The first evidence that the infrared properties of galaxies were affected by the presence of bars was presented by Hawarden et al. (1986), who showed that a number of barred galaxies exhibit an energy distribution that is characterized by high 25 µm / 12 µm and low 100 µm / 25 µm flux density ratios. They estimated that over 30% of barred luminous galaxies show a flux excess at 25 µm and attributed this excess flux to a circumnuclear region of intense star formation.
The sample analyzed by Hawarden et al. includes only galaxies that have 12 µm and 25 µm flux densities above the IRAS point source catalog limit. Devereux (1986) has examined the effect of bars in the somewhat larger volume-selected sample of galaxies that was defined in section 3. He finds that the effect of bars is much more important in early-type galaxies than in late-type galaxies. He finds that most of the early-type galaxies exhibiting high compactness are barred, as are 29 of the 35 galaxies in the ``hot'' and ``early'' class in Table 1. This work is described in more detail elsewhere in this volume.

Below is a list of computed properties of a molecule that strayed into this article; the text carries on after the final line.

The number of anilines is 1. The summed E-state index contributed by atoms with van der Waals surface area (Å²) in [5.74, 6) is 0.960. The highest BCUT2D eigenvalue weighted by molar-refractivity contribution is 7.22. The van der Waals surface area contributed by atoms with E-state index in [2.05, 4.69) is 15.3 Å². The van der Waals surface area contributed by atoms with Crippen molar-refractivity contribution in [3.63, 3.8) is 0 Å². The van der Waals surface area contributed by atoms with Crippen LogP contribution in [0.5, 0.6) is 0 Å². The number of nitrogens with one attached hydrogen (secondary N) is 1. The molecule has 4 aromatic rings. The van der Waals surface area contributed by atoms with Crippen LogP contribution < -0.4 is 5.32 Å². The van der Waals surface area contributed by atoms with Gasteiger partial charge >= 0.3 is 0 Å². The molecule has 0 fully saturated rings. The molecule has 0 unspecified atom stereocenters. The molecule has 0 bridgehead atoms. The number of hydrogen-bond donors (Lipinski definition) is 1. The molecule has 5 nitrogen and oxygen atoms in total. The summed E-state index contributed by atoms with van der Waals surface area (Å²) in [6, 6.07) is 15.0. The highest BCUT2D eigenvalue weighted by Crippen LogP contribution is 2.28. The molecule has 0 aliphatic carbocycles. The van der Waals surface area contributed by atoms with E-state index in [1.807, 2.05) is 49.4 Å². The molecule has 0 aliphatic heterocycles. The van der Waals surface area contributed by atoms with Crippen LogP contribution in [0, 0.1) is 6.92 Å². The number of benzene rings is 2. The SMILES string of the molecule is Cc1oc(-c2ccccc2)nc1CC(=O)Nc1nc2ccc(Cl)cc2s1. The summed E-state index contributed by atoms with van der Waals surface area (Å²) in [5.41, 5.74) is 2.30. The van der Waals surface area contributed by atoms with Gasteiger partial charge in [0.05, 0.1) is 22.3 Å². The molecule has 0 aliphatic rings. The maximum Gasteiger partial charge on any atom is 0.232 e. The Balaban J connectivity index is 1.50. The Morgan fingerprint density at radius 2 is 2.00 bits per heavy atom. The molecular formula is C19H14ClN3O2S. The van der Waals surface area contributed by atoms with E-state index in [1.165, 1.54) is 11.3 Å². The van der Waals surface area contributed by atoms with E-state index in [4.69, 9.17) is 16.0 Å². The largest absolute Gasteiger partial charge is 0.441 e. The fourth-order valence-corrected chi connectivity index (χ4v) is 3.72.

On a smaller scale, aperture synthesis observations in the 2.6 mm CO line have provided evidence for bar-like structures of molecular material in the inner regions of IC 342 (Lo et al. 1984) and NGC 6946 (Ball et al. 1985).